The Leap Motion Controller, $80, tracks your fingers and hands through 3D space. But it's a little device, and it comes in a little white box. Read full review
Photo by: Sarah Tew/CNET
A mini-unboxing: the Leap Motion Controller, a USB cable, and a link to download installation software. That's it. Read full review
Photo by: Sarah Tew/CNET
The Leap Motion Controller is the size of a USB stick and is rimmed in aluminum. Read full review
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The glossy top has infrared sensors and cameras underneath. Read full review
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USB plug-in requires its own cable. Read full review
Photo by: Sarah Tew/CNET
It's so small, you almost wish it was somehow wireless...but it isn't. Read full review
Photo by: Sarah Tew/CNET
This is where it sits: in front of your computer, on your desk. The green LED is lit when connected. Read full review
Photo by: Sarah Tew/CNET
An brief orientation takes you through your first setup. Read full review
Photo by: Sarah Tew/CNET
Graphics show you the Leap Motion's virtual sensory field; it extends about 8 cubic feet around your desk, above the Controller. Read full review
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A skeletal hand demonstrates finger tracking: all 10 fingers can be tracked at once, along with the bending of individual joints. Read full review
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A brief finger-painting exercise to show you how your fingers can "dip" into space to press into or pull back on your brushstroke. Read full review
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Airspace Home, the Leap Motion's app launcher, keeps track of all your Leap Motion-capable applications and links to the Airspace Store. Read full review
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One app, Touchless, allows you to use the Leap Motion Controller to control Windows or Mac OS X directly. It also works with multifinger gestures, but the 3D gestural language isn't as easy to use as simply reaching for a touch screen. Seen here with a Dell XPS 18. Read full review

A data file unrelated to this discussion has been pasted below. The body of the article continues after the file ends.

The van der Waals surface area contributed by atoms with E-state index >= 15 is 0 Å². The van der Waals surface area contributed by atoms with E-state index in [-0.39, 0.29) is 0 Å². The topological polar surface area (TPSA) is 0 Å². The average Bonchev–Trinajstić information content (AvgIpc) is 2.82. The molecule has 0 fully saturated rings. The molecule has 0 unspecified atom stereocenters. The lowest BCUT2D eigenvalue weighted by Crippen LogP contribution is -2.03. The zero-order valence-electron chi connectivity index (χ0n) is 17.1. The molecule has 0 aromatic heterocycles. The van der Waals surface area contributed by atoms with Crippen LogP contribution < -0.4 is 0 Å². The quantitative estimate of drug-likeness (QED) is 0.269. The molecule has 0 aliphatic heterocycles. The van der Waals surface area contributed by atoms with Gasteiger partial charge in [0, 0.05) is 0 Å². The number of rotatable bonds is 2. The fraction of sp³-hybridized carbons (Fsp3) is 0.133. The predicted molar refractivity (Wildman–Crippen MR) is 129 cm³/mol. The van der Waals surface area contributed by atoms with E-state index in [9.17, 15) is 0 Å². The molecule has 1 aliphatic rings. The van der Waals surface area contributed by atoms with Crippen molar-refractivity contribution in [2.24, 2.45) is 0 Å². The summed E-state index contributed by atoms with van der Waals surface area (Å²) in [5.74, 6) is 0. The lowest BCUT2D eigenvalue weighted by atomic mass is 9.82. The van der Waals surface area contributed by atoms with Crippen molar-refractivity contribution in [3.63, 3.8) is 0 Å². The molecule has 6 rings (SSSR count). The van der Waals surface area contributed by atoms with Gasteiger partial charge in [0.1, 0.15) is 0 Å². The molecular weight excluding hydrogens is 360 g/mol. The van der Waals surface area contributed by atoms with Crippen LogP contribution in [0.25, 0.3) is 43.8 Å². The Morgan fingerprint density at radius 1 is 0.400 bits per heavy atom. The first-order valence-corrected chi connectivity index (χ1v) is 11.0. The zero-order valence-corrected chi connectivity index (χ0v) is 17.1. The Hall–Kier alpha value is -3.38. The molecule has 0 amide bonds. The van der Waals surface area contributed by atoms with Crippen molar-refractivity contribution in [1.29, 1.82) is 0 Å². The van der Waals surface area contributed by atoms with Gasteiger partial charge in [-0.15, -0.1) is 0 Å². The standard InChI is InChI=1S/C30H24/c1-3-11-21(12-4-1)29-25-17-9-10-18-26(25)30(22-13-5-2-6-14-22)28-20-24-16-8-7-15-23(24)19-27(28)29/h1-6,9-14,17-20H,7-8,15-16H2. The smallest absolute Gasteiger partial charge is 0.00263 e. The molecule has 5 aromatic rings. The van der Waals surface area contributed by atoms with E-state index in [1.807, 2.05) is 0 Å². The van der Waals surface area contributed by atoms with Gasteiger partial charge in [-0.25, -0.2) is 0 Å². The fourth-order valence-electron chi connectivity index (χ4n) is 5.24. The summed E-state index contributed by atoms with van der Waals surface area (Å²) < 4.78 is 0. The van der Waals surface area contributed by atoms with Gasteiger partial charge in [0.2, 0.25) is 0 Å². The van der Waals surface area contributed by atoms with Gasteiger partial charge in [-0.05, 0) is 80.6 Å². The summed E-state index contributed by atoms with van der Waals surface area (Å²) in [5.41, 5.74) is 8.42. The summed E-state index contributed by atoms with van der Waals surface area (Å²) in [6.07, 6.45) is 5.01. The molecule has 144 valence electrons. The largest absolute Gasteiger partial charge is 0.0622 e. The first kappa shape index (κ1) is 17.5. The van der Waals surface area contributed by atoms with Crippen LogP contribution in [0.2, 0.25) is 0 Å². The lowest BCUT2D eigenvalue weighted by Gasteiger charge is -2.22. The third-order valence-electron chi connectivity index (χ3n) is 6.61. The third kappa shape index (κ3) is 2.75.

Photo by: Sarah Tew/CNET
Games offer some of the Leap Motion's best experiences: BoomBall, seen here, is a 3D block-busting game using your finger as the paddle. Small finger bends can angle the paddle's shots. Read full review
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The Leap Motion Controller connected to a MacBook Air. Since Macs don't have touch screens, there's arguably a little more benefit to what the Leap Motion brings. Read full review
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The Leap Motion's low profile makes it easy to pack in a bag and take with you, although you'll need a table or flat surface to use it properly. Read full review
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Playing around with grabbing glowing polygons in Lotus, an art-music app. The Leap Motion Controller has a fair share of beautiful but experimental artsy apps in its Airspace app catalog. Read full review
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More Lotus space-fiddling. Read full review
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Another Lotus mini-experience: spinning a weird head with your fingers. Read full review
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Spinning many heads. Did I mention a lot of the Leap Motion experiences were artsy? Read full review
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A closer peek at the nicely laid-out Airspace Store, which already has around 75 apps. A good handful run on both Mac and Windows, but some are Mac/Windows only. Categories include Education, Games, and Productivity. Read full review
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Will the Leap Motion Controller ever replace your touch pad or mouse? No, not right now. But could it be a useful accessory? Well, that depends on whether you think you'd use apps with motion control. You probably already know the answer. Read full review
Photo by: Sarah Tew/CNET
Playing Dropchord, a game that uses a finger from each hand in a series of arcade-like musical challenges. Games like this show how well the Leap Motion can be used for precision controls. Google Earth also works to impressive effect. Read full review
Photo by: Sarah Tew/CNET
The Leap Motion's sense of 3D space begs for 3D computing. Maybe wearing an Oculus headset would result in a better experience. Read full review
Photo by: Sarah Tew/CNET

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